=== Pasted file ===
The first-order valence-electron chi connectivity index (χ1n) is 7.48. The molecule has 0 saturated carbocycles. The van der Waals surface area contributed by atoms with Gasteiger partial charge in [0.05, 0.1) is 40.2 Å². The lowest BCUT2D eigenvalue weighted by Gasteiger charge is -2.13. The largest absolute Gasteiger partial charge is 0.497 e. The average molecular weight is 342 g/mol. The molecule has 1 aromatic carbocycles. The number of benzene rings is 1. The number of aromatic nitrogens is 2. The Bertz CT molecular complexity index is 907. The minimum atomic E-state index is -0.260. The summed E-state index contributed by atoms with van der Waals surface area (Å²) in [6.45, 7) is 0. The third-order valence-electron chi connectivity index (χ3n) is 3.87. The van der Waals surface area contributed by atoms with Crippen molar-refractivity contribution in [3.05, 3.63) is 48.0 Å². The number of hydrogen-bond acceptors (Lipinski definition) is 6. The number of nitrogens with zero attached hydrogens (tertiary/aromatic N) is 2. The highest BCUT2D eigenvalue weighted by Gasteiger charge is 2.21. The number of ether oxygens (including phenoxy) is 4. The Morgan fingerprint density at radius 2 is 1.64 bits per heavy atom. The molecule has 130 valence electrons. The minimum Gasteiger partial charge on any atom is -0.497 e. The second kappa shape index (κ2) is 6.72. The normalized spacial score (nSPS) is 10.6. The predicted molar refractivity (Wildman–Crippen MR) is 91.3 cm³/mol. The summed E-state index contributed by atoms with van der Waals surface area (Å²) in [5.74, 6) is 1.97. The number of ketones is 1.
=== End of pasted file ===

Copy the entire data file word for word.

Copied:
The first-order valence-electron chi connectivity index (χ1n) is 7.48. The molecule has 0 saturated carbocycles. The van der Waals surface area contributed by atoms with Gasteiger partial charge in [0.05, 0.1) is 40.2 Å². The lowest BCUT2D eigenvalue weighted by Gasteiger charge is -2.13. The largest absolute Gasteiger partial charge is 0.497 e. The average molecular weight is 342 g/mol. The molecule has 1 aromatic carbocycles. The number of benzene rings is 1. The number of aromatic nitrogens is 2. The Bertz CT molecular complexity index is 907. The minimum atomic E-state index is -0.260. The summed E-state index contributed by atoms with van der Waals surface area (Å²) in [6.45, 7) is 0. The third-order valence-electron chi connectivity index (χ3n) is 3.87. The van der Waals surface area contributed by atoms with Crippen molar-refractivity contribution in [3.05, 3.63) is 48.0 Å². The number of hydrogen-bond acceptors (Lipinski definition) is 6. The number of nitrogens with zero attached hydrogens (tertiary/aromatic N) is 2. The highest BCUT2D eigenvalue weighted by Gasteiger charge is 2.21. The number of ether oxygens (including phenoxy) is 4. The Morgan fingerprint density at radius 2 is 1.64 bits per heavy atom. The molecule has 130 valence electrons. The minimum Gasteiger partial charge on any atom is -0.497 e. The second kappa shape index (κ2) is 6.72. The normalized spacial score (nSPS) is 10.6. The predicted molar refractivity (Wildman–Crippen MR) is 91.3 cm³/mol. The summed E-state index contributed by atoms with van der Waals surface area (Å²) in [5.74, 6) is 1.97. The number of ketones is 1.